One of my biggest issues with being newly out  – me with with three kids, long hair, make up, mini van, and Coach handbags was, how in the hell would I attract women?  I thought about this a lot.  I thought this is probably going to need to be a set up, since I don’t see myself hanging out in lesbian bars trying to “out myself” to random, attractive women.  I also am not the kind of person to waste time dating around everywhere.  I would like to know ahead of time that you have your shit together.  I don’t want drama.  I don’t want a big drinker.  I don’t want someone who doesn’t have similar morals and views as my own.  You aren’t sure you ever want to get married and be a mom? – then keep moving.  You have a history of cheating on partners? -been there and no thanks. I’m looking for trustworthy and loyal, not the local whore.  But all of that is null and void if no one knows I’m “up for grabs”.  I know it sounds funny, but for months I’d both dream day and night about how this was all going to go down once I lost this baby belly (literally with baby inside my belly) and wanted to start dating.

Funny.  When the time came, it wasn’t an issue at all.  The perfect woman who had every single thing I was looking for just…fell into my lap.


Sexuality: What’s in a Label?

December 3, 2012 by  
Filed under Divorce, Family

By Kelly

I have never been one for labels. I don’t really think ONE WORD can describe someone completely and I find this true about my sexuality as well. If I had to label myself, I would say that “lesbian” would be the closest. But again, I have issues with labels. I am attracted to women emotionally and sexually. At this point, I don’t think I would ever be with another man nor do I find myself missing a man one bit. I have never been so satisfied emotionally or sexually in my entire life. I have found someone that I can be myself with at all times. Part of that is because I decided to finally accept and love myself and part of it is that I have found the love of my life; she just happens to be a woman. However, even before Erin and I started dating, I was into her.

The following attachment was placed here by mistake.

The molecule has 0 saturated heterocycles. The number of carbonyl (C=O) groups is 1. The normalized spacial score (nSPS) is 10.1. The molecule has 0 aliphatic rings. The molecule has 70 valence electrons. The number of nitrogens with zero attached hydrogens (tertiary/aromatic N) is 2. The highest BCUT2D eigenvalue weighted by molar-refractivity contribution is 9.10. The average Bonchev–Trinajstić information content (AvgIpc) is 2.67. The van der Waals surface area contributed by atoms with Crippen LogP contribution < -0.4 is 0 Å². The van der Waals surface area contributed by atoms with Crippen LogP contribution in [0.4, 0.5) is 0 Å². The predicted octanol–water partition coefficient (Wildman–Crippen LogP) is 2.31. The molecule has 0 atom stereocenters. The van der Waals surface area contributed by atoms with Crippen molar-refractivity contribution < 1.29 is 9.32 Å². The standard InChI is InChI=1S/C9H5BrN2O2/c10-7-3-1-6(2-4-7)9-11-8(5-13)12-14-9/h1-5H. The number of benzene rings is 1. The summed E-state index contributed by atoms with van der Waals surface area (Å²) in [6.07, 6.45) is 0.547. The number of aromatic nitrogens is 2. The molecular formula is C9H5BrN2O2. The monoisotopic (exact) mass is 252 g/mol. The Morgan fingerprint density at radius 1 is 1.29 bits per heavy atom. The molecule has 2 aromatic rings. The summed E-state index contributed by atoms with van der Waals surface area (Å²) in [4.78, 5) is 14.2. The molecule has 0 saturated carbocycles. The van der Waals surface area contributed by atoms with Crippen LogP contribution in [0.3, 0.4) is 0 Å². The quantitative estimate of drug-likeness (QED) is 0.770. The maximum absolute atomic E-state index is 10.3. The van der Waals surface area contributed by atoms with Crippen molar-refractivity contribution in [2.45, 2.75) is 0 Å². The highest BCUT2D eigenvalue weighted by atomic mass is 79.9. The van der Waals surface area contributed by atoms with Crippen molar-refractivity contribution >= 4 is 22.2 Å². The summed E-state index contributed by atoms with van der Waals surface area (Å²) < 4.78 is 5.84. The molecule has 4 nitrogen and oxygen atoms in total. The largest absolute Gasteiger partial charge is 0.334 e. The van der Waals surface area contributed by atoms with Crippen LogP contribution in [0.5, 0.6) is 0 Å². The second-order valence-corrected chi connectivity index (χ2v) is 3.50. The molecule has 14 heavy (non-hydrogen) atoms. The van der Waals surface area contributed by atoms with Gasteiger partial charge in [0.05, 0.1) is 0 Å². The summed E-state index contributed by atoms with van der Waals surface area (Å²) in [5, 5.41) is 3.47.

I do feel uneasy calling myself a lesbian because I feel like it takes away from women who have bravely loved women for years. Yes, I have fantasized about being with women for decades and had some experimentation here and there, but I never had the courage to go “all in” until 11 months ago. At the time there was no one, but I made the decision that once I started to date again, it would be with a woman. Even my ex said, during a conversation as he was moving out, “Now you can date a woman,” and I thought, that’s the plan.

I was married to a man for eleven years and only had relationships with men until several months ago. Most people just assume that would make me bisexual. I am not. At this point in my life, I can’t even imagine being with a man, ever. Yes, certain men are cute, but it’s not the same. It’s like once I decided to embrace the real me, I didn’t have to comment about men anymore. Yes, he is cute . . . or he has nice abs . . . it’s just not what I want. It’s almost as if a switch had been flipped and the fascade could fall. Historically, I thought men were cute, that’s who I am supposed to be with, but I was also very attracted to women. However, if the plan was to get married and have a family, that has to be done with a man, or at least that was my thinking fifteen years ago. So that is who I focused my energy finding. Several of the men I dated, including the one I married, knew I was into women, but not to the extent that I was/am.

I remember while I was married, I’d fantasize about a three way with another woman and the more I thought about it, the more I realized it wasn’t a three way I wanted, I wanted a female partner. I would watch Big Love and think, oh, what I would give for a sister wife . . . someone to help me with the laundry, raising the kids, to talk to but what a bummer they couldn’t hook up. What I really wanted was a wife, not a sister wife.

Am I pansexual? Pansexual describes a person with the capability of attraction to others regardless of their gender identity or biological sex. Up until my “switch” was flipped, I think this would’ve been the best label for me. For years, when I would teach about relationships and attraction, I would say this very thing. For me, sense of humor ranked higher than gender on a list of characteristics that were important to me in selecting a partner, but now I think that wasn’t completely true. I think it is what I would say at the time because I was married to a man but knew in the future, if given the opportunity, I would be with a woman. I don’t think I’d say this now because I am attracted to women, and don’t really think about being with a man again, so not really “capable” anymore.